George O’Keefe once painted her frame, the only way to ensure that it won’t be thrown away and replaced by an exorbitant decorative one. Carroll Swenson-Roberts has a better idea. In her new body of work – Temple of Small Wishes, currently shown at the Magnolia Theatre in Dallas, a wood frame is both the device and the content, unified through an architectural design.
“I was inspired by Limboug Brothers’ Book of Days,” Roberts recalled, “but also I am tired of framing. You got to do that for works on paper.” For the past decades, paper has been Roberts’ main medium. In making the first of the current series –“Temple of Growing Up,” Roberts decided to create a shape that resembles the architecture of medieval temples, with colonnaded symmetry centered with a tall tower. She found it rather challenging to mount the paper onto a board cut in the same mold. “What if I just paint on wood itself?”
Liberated from the chore of cutting and pasting paper, Roberts enjoys new perspectives discovered in both materials and processes. Mark Quintana, an artist working in the Continental Gin studio complex, helped Roberts translate her temple design into individual wood panels. Most panels are as thick as 3 inches. Roberts complements borders with patterns either representational or purely decorative. If the frieze in a real temple is for solemnity, Roberts supplies hers with whimsical characters. The patterns climb up and down four sides, spiraling, spreading and flexing like organic being. They also, secretly, force viewers to get up close, to follow the storyline from the main picture to the periphery.
That’s exactly what Roberts wants. An average visitor spends seven seconds looking at an art work in a museum. Roberts would like to hold their interest a little longer. The novel architectural dual-object composition helps. At least for me, it sets out a new set of visual vocabulary — A pictorial dialog by repurposing an iconographic design. Then, inevitably, one must twist the head to read through borders, sometimes, half hidden in the narrow opening between the two panels. And just like that, she steals another 30 seconds.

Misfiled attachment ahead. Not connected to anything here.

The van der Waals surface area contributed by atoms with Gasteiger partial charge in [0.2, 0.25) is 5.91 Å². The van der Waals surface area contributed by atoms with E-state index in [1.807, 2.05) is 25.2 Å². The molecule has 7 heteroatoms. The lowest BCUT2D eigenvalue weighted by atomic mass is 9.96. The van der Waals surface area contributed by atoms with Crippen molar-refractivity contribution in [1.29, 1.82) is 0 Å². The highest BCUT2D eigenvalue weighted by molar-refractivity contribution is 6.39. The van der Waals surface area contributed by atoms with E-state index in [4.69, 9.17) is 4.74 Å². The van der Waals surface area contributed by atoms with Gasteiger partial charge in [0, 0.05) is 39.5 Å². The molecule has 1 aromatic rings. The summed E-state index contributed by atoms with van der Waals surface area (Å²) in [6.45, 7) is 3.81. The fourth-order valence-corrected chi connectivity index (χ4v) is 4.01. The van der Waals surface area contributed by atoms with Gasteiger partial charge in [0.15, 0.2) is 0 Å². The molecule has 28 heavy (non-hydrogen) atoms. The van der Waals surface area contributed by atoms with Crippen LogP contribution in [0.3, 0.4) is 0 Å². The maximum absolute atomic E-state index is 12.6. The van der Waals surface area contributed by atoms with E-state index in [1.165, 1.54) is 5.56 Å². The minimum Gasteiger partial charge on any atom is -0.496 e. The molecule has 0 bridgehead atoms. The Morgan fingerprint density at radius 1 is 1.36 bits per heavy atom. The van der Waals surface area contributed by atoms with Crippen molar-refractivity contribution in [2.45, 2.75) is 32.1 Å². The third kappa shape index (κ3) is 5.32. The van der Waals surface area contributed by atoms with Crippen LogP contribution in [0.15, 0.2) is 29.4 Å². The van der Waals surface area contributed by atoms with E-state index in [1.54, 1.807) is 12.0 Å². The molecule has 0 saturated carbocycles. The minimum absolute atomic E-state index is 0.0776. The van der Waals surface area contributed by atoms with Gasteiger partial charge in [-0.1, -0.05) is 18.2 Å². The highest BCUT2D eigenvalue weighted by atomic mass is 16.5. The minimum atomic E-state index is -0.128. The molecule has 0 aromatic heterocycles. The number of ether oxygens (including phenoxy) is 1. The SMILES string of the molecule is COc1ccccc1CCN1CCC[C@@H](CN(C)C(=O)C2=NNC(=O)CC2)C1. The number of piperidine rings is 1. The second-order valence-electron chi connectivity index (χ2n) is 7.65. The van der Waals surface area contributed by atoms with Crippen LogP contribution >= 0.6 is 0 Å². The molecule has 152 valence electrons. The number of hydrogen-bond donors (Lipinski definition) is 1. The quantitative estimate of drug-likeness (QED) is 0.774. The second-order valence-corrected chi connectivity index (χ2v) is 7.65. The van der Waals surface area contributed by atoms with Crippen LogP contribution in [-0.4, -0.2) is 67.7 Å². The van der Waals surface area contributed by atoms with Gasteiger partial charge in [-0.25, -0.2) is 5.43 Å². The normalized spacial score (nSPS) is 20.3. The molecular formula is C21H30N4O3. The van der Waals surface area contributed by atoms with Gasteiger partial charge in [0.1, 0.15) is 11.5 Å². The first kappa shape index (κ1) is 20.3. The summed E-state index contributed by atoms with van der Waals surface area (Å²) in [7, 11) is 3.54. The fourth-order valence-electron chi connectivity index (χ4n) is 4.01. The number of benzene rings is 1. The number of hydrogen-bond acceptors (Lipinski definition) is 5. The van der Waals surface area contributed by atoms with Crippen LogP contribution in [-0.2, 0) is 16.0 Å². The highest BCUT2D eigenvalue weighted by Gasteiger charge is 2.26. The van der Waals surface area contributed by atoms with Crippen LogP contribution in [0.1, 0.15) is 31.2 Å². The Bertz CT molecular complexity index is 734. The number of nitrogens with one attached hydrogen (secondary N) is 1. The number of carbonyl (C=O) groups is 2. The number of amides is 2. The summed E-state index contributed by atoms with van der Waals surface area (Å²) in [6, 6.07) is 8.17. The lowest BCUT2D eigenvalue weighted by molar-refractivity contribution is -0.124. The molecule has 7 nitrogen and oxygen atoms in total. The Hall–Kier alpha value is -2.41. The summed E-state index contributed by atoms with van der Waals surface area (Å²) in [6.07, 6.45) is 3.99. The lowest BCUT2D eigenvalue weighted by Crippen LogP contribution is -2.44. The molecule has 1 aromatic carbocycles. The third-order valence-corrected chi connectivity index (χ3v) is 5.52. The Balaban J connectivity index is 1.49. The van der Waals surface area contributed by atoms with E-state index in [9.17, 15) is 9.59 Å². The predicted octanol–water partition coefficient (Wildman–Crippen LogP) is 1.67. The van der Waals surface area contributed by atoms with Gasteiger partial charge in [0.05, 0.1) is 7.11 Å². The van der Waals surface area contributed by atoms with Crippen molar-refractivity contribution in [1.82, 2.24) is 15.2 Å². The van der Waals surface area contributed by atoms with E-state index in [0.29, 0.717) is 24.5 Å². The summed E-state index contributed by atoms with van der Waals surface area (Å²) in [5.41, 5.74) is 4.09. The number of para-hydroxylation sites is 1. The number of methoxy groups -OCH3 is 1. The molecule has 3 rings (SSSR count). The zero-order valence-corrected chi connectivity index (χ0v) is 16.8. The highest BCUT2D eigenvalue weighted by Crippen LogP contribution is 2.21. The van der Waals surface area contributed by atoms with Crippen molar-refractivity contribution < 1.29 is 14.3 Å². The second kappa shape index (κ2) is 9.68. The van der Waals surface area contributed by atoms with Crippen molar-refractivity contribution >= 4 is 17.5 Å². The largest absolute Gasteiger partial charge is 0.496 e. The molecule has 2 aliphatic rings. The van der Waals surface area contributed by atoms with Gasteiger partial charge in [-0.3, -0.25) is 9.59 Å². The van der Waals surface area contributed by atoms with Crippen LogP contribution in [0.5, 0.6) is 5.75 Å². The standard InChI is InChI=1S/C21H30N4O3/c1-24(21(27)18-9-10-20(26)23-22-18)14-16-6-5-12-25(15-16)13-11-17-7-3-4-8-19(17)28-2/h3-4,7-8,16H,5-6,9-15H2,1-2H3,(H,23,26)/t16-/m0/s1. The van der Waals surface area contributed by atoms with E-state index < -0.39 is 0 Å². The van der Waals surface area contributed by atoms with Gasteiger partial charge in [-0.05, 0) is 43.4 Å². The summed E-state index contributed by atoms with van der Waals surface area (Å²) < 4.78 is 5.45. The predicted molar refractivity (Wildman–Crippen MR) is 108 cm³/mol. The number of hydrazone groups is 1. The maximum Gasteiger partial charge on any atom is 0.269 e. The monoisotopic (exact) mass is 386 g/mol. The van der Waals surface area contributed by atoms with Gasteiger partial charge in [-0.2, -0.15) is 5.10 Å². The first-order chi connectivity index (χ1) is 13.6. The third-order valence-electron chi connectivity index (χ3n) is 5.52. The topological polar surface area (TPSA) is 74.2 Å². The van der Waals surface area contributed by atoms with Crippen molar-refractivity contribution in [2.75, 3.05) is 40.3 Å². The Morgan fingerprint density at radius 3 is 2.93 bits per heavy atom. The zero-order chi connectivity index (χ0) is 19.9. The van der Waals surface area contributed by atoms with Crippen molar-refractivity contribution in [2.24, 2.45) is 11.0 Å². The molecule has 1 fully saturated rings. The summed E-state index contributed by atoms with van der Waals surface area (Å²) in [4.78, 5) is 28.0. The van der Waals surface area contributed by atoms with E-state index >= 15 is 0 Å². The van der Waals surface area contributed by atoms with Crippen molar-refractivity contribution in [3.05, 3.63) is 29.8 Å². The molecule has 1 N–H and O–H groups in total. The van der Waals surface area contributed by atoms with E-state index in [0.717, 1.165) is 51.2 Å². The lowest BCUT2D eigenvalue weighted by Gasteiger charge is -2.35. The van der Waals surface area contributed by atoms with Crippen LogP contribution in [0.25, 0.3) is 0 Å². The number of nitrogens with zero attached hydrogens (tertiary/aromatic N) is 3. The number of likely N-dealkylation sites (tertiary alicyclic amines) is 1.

Roberts effortlessly transfers her skills in paper to wood. All works bear the hallmark of her style. In addition to ink, gouache, acrylic, and color pencils, she applies house paint for large background areas. In the past, the rich-hued color schemes has always tilted Roberts’ narratives toward the edge of surrealism; but in this series, the smooth flatness of wood lends an airiness in expressive colors. The temples, illuminated in lavish pink or blue light, feel less mysterious and cozier. Not surprisingly, the figures residing in these temples look relaxed as if home.
“Temple of Small Wishes” touch the commonality of ordinary life. We often forget the pleasure derived from meeting our basic needs. We take them for granted. But as trivial as shaving, indoor plumbing or comfortable napping, it is the universal desires all humans share. For some, they are the luxury of obliviousness. For others, they are out of reach. Roberts neither comments nor criticizes. Here, she simply paints the joy and enshrines such happiness so we all can embrace.
“Temple of Small Wishes”, curated by Ro2Art gallery, is on view at Magnolia Theater until April 19, 2017.